Posted in How-to Guides, Writing

By the Book, Chapter One: A Profile of Anne Lamott’s Bird by Bird

Anne Lamott’s Bird by Bird: Some Instructions on Writing and Life is probably my favorite book on writing, and I’ve read a pile of them.  Lamott has a take-no-prisoners, hyper-realistic attitude on writing, so this book is not for  the faint of heart; it oozes with proof that A) writing hurts and B) we, as writers, have to  suffer a bit to arrive at anything artful on the page. This isn’t a new theme in discourse on the craft, but Lamott’s insights are fresh, practical, and graphic. Writing, she’ll have you know, is “about as easy and pleasurable as bathing a cat.” Pitching your book idea at a conference can feel like “you put your head in the lion’s mouth.”  She describes the long, long hours you might sit at the computer without ever typing one good sentence, and the long, long pages you might compose to mine just one idea that has potential for revision. She suggests having a go-to pal who will read your draft and really critique it to pieces, comparing this reader to a man she used to know who would take friends’ animals to be put down when they just couldn’t do it themselves.

But along with the pain and suffering of writers, another theme rises up in Bird by Bird: that writers are not helpless or hapless, and that we can tame writing into a corner… by beating it back with a stick, if we have to. The title is an immediate example; Lamott recalls her father’s advice to her brother when he once began writing a lengthy research paper on birds: “Just take it bird by bird.”  Her advice has given me the edge over proverbial writer’s block many times: start with just one tiny thing, just whatever of your scene or character that you can see through a one-inch viewfinder. Start with that, and describe it. And know that the first draft can be bad. Really bad. No one will ever see it but you; let it be bad, who cares? The real writing happens bit by bit, draft by draft. Bird by bird.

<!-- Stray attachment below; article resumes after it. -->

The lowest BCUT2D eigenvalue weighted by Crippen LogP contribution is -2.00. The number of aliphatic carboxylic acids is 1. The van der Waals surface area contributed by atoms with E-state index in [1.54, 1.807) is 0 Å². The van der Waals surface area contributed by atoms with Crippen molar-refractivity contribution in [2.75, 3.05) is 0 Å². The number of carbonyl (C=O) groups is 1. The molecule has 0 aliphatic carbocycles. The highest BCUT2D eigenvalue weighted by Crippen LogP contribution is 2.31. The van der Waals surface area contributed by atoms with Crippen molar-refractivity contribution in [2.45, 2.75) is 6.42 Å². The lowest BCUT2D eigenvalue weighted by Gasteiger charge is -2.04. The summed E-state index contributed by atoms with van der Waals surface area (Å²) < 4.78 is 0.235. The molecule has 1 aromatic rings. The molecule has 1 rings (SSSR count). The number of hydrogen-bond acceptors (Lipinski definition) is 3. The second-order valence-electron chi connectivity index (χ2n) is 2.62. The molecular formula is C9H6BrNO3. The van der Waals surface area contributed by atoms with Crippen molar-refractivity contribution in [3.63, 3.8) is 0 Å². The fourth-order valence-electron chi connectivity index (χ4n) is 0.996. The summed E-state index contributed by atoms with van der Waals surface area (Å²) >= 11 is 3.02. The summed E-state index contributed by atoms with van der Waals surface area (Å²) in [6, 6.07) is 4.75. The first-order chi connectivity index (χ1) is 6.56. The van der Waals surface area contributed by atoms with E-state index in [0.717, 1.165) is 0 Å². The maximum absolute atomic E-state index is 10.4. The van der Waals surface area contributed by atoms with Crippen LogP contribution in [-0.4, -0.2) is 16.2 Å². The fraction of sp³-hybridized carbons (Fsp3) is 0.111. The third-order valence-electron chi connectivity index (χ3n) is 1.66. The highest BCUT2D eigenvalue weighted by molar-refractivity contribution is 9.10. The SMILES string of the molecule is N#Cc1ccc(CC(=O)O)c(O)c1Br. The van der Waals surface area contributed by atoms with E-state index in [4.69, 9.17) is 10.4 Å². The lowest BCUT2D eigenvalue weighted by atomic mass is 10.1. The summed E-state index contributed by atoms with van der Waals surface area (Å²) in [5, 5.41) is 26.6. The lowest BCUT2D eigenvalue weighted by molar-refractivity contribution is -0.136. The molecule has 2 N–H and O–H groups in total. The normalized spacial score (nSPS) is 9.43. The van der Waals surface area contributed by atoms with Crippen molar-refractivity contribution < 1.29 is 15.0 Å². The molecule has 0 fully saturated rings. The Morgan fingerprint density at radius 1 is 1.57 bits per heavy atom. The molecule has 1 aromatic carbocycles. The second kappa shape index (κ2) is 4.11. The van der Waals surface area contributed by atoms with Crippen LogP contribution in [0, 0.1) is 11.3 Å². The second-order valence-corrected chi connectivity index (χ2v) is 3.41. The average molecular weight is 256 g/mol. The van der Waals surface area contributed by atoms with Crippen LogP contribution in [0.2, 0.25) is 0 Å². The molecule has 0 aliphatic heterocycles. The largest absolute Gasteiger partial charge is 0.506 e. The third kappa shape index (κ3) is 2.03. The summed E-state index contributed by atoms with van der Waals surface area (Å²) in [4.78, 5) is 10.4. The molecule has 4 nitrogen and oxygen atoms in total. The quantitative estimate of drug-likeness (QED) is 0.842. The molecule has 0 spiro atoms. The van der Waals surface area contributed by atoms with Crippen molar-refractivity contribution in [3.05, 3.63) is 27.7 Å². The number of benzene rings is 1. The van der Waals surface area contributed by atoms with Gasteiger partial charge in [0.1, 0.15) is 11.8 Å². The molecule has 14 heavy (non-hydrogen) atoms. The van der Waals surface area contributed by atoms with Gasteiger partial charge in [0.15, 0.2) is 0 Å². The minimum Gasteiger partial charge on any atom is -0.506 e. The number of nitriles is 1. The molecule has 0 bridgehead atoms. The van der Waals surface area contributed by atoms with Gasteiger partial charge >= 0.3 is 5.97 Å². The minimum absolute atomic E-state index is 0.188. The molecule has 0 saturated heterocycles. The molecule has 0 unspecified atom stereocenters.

Is this stark voice with zero tolerance for sugar-coating disconcerting or uncomfortable? Not in the least. I’m appreciative, more so each time I revisit her words, to have someone tell it to me straight, as if I’m having coffee with a friend whose advice I trust inherently, even when it hurts. I am grateful for the consistent lack of fluff. The ultimate consequence is that when Lamott hits you with pure inspiration, she hits you hard; on noticing details, for example, she says, “There is ecstasy in paying attention.” And you know what? There really is.

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